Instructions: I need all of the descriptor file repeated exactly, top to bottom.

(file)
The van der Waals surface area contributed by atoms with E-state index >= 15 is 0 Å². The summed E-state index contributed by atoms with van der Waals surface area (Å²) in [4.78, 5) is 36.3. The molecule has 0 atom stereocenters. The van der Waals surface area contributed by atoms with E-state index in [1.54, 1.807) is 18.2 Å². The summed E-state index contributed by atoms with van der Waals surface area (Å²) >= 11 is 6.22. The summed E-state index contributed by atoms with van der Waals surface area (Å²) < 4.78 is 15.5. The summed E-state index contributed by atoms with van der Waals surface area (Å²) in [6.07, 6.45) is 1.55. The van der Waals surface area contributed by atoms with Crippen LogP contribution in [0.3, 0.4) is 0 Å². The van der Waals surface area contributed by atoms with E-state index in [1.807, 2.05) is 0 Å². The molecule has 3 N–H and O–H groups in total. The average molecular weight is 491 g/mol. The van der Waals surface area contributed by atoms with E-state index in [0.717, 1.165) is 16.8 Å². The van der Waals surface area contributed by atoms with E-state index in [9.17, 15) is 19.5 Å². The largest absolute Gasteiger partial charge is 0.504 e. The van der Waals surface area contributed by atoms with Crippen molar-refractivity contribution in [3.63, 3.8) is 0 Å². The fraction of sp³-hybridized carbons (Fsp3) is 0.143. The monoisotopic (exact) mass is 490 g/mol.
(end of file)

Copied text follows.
The van der Waals surface area contributed by atoms with E-state index >= 15 is 0 Å². The summed E-state index contributed by atoms with van der Waals surface area (Å²) in [4.78, 5) is 36.3. The molecule has 0 atom stereocenters. The van der Waals surface area contributed by atoms with E-state index in [1.54, 1.807) is 18.2 Å². The summed E-state index contributed by atoms with van der Waals surface area (Å²) >= 11 is 6.22. The summed E-state index contributed by atoms with van der Waals surface area (Å²) < 4.78 is 15.5. The summed E-state index contributed by atoms with van der Waals surface area (Å²) in [6.07, 6.45) is 1.55. The van der Waals surface area contributed by atoms with Crippen LogP contribution in [0.3, 0.4) is 0 Å². The van der Waals surface area contributed by atoms with E-state index in [1.807, 2.05) is 0 Å². The molecule has 3 N–H and O–H groups in total. The average molecular weight is 491 g/mol. The van der Waals surface area contributed by atoms with E-state index in [0.717, 1.165) is 16.8 Å². The van der Waals surface area contributed by atoms with E-state index in [9.17, 15) is 19.5 Å². The largest absolute Gasteiger partial charge is 0.504 e. The van der Waals surface area contributed by atoms with Crippen molar-refractivity contribution in [3.63, 3.8) is 0 Å². The fraction of sp³-hybridized carbons (Fsp3) is 0.143. The monoisotopic (exact) mass is 490 g/mol.